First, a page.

Planet Soul

The Art of Conscious Sex

How to use sex as a spiritual practice

A photo of a woman with light shining from her eyes and mouth. The image is a dark blue/black shade.
A photo of a woman with light shining from her eyes and mouth. The image is a dark blue/black shade.
Photo: Vizerskaya/Getty Images

RRecently, a friend of mine was telling me about an encounter he had with a woman he met on a business trip. They met at a conference and, apparently, there were some sparks. When he asked her what she was doing later that evening, she suggested he pick up some condoms and chardonnay. Thrilled that he could pick up both at a drugstore in California (we are not afforded that convenience here in Massachusetts and he is nothing if not efficient), he proceeded to his liaison that evening. He followed up by telling me that she later sent him a photo of her “hot” friend and that she wanted to get together for a threesome. “She was so much younger than me. Isn’t that awesome?” he gloated. “Gross,” I replied.

Later, I felt perplexed, “Why am I being so judgmental?” I wondered silently. I try not to judge others, and as long as the sex was consensual, why should I have an opinion at all? Then I considered my own sexual journey and how meaningful the practice has become to me. I wanted to explain to my friend that there was so much more to be gained from our sexual encounters than provocative texts and funny stories. It’s like going to the Museum of Fine Arts and raving about the muffin you purchased at the café.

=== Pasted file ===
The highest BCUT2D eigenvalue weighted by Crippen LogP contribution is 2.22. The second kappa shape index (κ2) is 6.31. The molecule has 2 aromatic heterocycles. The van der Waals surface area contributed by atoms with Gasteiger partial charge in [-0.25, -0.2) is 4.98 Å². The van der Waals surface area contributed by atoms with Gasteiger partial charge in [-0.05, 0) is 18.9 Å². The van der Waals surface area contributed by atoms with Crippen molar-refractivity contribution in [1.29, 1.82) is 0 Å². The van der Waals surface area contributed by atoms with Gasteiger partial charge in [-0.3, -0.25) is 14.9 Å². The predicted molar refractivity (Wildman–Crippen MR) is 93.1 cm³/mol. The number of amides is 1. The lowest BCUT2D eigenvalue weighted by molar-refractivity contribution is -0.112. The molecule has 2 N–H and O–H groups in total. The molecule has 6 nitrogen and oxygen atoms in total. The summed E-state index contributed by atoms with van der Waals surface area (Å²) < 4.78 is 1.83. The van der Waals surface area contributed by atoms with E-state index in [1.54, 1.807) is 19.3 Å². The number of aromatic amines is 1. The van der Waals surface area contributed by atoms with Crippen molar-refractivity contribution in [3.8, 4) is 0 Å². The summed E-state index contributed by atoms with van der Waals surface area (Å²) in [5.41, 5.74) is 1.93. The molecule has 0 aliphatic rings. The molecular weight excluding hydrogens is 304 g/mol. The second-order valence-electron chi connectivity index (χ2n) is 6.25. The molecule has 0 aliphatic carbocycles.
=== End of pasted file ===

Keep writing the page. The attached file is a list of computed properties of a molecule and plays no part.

TThink back to a blissful day (or night) of lovemaking. Hopefully, you experienced physical pleasure and emotional connection. Those are generally the reasons we desire sex. However, you might have also experienced a sense of timelessness, unification of body, mind, and spirit, and at the time of orgasm, a loss of self. In fact, the French word for orgasm translates to “little death.” We can consider it the death of the ego because, in that moment, you are no longer focused on “I.” You weren’t worried about the bills that need to be paid, the dishes that need to be cleaned, or how you look naked. You got to experience pure consciousness. After, you may have basked in the afterglow as bliss and love permeated your entire being, feeling at one with yourself, your lover, and maybe even the universe.

Did that description remind you of anything else? To me, it makes me think about how it might feel to be spiritually awakened. Though sometimes these feelings may be brief, we can think of our sexual encounters as mini-enlightenment experiences. These glimpses of loving awareness give us an idea of how it feels to be fully embodied and connected to the universe.

I’ve come to consider sex with my partner a spiritual practice, rather than a physical interaction. It’s when I feel most connected to him, and it’s the most effective way of expressing my feelings when I don’t have the words. When I find that I’m spending too much time in my head fretting about the future or lamenting the past, sex puts me back into my body and the present moment — where nothing is wrong. It also reminds me that bliss is found right here in this lifetime and in this human form.

However, when I consider my sexual journey, I hadn’t always thought this way. When I was much younger and first started to have sex, I did it to please others. I thought it was something I was supposed to do as a girlfriend, or because I wanted to become the girlfriend (btw — this doesn’t work). These early encounters were less about me experiencing pleasure and connection, and more about me providing pleasure and hoping for connection. I’m glad those days are over.